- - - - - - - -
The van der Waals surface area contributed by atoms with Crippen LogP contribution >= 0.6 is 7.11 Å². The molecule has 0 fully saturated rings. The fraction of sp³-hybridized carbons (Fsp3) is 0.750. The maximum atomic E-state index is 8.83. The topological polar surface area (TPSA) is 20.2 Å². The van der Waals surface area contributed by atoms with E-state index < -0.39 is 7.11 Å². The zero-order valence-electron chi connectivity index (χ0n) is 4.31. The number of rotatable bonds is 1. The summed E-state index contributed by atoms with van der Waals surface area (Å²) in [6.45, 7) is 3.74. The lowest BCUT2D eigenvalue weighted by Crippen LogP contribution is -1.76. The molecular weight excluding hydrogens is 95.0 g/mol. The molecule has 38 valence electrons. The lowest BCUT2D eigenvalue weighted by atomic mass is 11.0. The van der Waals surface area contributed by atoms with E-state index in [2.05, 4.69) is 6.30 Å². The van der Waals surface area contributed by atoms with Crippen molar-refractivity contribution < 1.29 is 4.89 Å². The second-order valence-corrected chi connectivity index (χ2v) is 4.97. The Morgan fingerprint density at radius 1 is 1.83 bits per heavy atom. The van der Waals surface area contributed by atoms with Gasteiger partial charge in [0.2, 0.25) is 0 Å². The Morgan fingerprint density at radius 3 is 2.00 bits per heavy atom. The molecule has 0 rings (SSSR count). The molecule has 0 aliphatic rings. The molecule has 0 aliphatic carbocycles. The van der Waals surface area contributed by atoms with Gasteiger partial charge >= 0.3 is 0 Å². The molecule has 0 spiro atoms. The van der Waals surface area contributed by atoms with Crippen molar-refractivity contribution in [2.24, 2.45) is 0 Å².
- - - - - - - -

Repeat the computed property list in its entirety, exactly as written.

The van der Waals surface area contributed by atoms with Crippen LogP contribution >= 0.6 is 7.11 Å². The molecule has 0 fully saturated rings. The fraction of sp³-hybridized carbons (Fsp3) is 0.750. The maximum atomic E-state index is 8.83. The topological polar surface area (TPSA) is 20.2 Å². The van der Waals surface area contributed by atoms with E-state index < -0.39 is 7.11 Å². The zero-order valence-electron chi connectivity index (χ0n) is 4.31. The number of rotatable bonds is 1. The summed E-state index contributed by atoms with van der Waals surface area (Å²) in [6.45, 7) is 3.74. The lowest BCUT2D eigenvalue weighted by Crippen LogP contribution is -1.76. The molecular weight excluding hydrogens is 95.0 g/mol. The molecule has 38 valence electrons. The lowest BCUT2D eigenvalue weighted by atomic mass is 11.0. The van der Waals surface area contributed by atoms with E-state index in [2.05, 4.69) is 6.30 Å². The van der Waals surface area contributed by atoms with Crippen molar-refractivity contribution < 1.29 is 4.89 Å². The second-order valence-corrected chi connectivity index (χ2v) is 4.97. The Morgan fingerprint density at radius 1 is 1.83 bits per heavy atom. The van der Waals surface area contributed by atoms with Gasteiger partial charge in [0.2, 0.25) is 0 Å². The Morgan fingerprint density at radius 3 is 2.00 bits per heavy atom. The molecule has 0 rings (SSSR count). The molecule has 0 aliphatic rings. The molecule has 0 aliphatic carbocycles. The van der Waals surface area contributed by atoms with Gasteiger partial charge >= 0.3 is 0 Å². The molecule has 0 spiro atoms. The van der Waals surface area contributed by atoms with Crippen molar-refractivity contribution in [2.24, 2.45) is 0 Å².